I hate how I make strangers feel like I dislike them, I hate being inaccessible, and I hate not enjoying, and painfully struggling with, talking to people I don’t know. But on the other hand, I’m about as loyal as you can get.

The point is, people are different. People are drastically different, and when giving advice, it’s important to remember that your biggest flaws and hardships might be the exact opposite of those you’re talking to.

This is the first issue of writing advice. Both writers and readers are very different from each other, which is a good but frequently forgotten thing.

That’s the problem with don’ts.

I read recently a study about how passive people (doormats and people pleasers) tend to grossly overestimate their signs of hostility. A moderate, normal amount of assertiveness (as reported by viewers) is considered by the perpetrator as vastly rude and dickish.

When I see people getting torn to shreds in writers groups, it tends to be those passive people: the kind, quiet ones who tend to respectfully listen. Jackasses are typically pussyfooted around in hopes of keeping the peace until, at one point, someone snaps and breaks the spell.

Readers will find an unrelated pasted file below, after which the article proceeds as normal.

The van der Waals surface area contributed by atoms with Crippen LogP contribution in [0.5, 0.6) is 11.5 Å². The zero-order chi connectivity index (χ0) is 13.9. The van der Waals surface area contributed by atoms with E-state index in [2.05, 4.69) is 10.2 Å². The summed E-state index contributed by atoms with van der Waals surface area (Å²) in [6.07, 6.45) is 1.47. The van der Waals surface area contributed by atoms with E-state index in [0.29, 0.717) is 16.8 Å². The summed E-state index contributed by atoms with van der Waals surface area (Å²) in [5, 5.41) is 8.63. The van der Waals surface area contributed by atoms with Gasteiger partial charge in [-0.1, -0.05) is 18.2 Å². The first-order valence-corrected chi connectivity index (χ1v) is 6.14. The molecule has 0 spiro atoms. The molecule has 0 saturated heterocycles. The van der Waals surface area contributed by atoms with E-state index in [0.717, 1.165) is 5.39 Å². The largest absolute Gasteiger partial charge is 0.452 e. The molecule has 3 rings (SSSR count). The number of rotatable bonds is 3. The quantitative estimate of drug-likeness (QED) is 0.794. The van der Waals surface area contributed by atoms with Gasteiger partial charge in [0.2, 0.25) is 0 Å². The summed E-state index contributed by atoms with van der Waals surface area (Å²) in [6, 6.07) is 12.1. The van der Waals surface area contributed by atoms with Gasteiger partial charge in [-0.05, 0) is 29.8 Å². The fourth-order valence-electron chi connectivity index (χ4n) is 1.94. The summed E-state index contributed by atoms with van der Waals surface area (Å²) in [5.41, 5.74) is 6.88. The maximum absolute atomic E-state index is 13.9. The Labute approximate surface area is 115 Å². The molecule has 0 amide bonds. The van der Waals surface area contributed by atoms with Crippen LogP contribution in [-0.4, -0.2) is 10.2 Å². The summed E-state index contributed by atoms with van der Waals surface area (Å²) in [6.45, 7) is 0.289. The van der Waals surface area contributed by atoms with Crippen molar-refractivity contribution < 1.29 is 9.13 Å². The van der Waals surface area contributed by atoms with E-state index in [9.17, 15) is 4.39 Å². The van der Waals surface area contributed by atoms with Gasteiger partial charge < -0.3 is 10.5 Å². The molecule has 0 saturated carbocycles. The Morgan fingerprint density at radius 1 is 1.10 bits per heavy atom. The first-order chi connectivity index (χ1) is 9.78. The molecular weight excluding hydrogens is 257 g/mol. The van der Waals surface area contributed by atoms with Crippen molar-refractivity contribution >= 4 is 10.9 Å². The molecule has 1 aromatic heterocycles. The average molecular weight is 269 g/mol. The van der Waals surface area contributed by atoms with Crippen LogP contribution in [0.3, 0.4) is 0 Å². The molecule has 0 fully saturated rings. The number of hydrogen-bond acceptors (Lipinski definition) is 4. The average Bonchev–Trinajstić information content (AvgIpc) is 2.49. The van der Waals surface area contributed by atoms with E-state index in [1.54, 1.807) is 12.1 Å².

Yet I guarantee that if one of these quiet, good-natured people turned to an outsider and said, “I can’t stop getting torn apart in critiques,” the advice would be something like, “You need to be less thinned skin and listen to what people are saying,” when in reality they need to stand up for themselves; they need to stop being so open to every single idea and critically evaluate the intention behind it, learning when to tell someone off for being hypercompetitive or tearing them down to build themselves up.

And vice-versa. Instructing someone who is angrily obtuse to criticism that he needs to stand up for himself is going to engrain the issue rather than solve it.

Telling someone who pantses out a mess of a first draft to “never edit as he write,” can be counterproductive because he’s the kind to get stuck when he goes to edit and gets overwhelmed with the workload, but encouraging a perfectionist to go back and read what she made might trap her in a vortex of rewrites of the first page.